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Temperature

I brewed the Chinook IPA last week and the temperature in my fermenting cabinent was right around 60 degrees, sometimes lower. I tried a heating pad; but could not significantly raise the temperature. I did not see any bubbles in the air lock; but did notice that there was some movement in the levels of the water. The water in the airlock has since leveled out.

Is this too cold for fermentation to take place? I was planning on moving to the secondary fermenter at the 3 week mark. Any advice on how to ensure that fermentation is taking place would be greatly appreciated.

60 sounds good, I’m not sure which yeast you’re using, but US-05 and 1056 are both good at 60, but please elaborate on the “sometimes lower” if it’s been a week the bubbly time may be over and it’s time for the yeast to clean-up after themselves. Did you get krausen? A gravity reading may be in order.

but, 1-gal or 5-gal batch? if 5 gal bucket or carboy?

Monitoring the airlock is not a reliable indicator. If the bucket lid is not sealed tightly or the bung is not tight in the carboy, you won’t get bubbles through the airlock even if everything is proceeding well.

Do you have a hydrometer that you can use to check the gravity? Sanitize a cup and get a sample to measure.

60 is a very good temperature for most ale yeasts.

I agree with above, I think the bucket isnt sealed correctly. Its happen to me before and its a lesson well learned.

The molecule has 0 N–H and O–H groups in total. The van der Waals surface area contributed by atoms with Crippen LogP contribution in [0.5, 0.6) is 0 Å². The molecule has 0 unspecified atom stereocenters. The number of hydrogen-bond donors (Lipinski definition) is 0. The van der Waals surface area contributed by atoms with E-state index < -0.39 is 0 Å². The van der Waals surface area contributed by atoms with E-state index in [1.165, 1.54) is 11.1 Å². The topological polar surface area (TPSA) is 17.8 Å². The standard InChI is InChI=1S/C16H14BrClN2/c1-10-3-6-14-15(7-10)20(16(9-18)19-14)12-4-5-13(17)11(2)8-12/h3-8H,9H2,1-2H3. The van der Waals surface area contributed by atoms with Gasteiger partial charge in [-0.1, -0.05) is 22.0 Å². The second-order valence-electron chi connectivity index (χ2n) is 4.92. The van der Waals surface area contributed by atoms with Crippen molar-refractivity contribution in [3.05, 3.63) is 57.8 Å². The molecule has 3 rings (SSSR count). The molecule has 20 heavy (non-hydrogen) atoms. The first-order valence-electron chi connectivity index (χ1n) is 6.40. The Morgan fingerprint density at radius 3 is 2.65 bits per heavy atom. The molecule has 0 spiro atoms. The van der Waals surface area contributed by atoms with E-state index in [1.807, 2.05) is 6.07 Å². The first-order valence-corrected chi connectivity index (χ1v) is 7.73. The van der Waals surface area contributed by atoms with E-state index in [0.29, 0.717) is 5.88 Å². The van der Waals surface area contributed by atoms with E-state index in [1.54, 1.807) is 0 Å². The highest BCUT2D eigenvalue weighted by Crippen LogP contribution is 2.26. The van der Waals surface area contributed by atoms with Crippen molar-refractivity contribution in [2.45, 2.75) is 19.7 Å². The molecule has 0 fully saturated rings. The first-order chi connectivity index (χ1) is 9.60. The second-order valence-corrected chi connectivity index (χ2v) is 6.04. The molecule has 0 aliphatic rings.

I used the yeast that came with the kit via mail order - so the US-05. My primary is a 5 gallon fermenting bucket and I just got a big mouth bubbler for the secondary. I haven’t opened the bucket to see if the krausen formed.

Sometimes lower - there were a couple of mornings that the air temperature next to the fermenter was 55 degrees.

If the top isn’t well sealed am I in danger of contaminating the wort?

US-05 will work fine down in the high 50s, so temperature isn’t your problem. Peek into the fermentor to see if a krausen has formed. As long as you don’t drop something into it, you aren’t risking infection. And a bad seal isn’t a risk either, unless the gap is wide enough to allow fruit flies to enter.

If there is no krausen when you look, it is possible that your yeast is dead. If the pack was old or got exposed to excessive heat it could be dead. Also, if you pitched the yeast when the wort was still hot, that could kill the yeast.

I’m sure your beer is fine, but on your next batch, try keeping it in your basement for the first 3 days, then moving it upstairs to an area that is more in the mid-high 60’s. You want the temp of a fermentation to move upward. This will help to ensure that it ferments all the way.

When I pressed on the bucket lid to check to see if there was krausen it was bowed and a lot of air went through the airlock. Looking in, there was a krausen formed and evidence of foam about 3 inches up on the sides of the bucket.

Thank you all for your confidence and advice!

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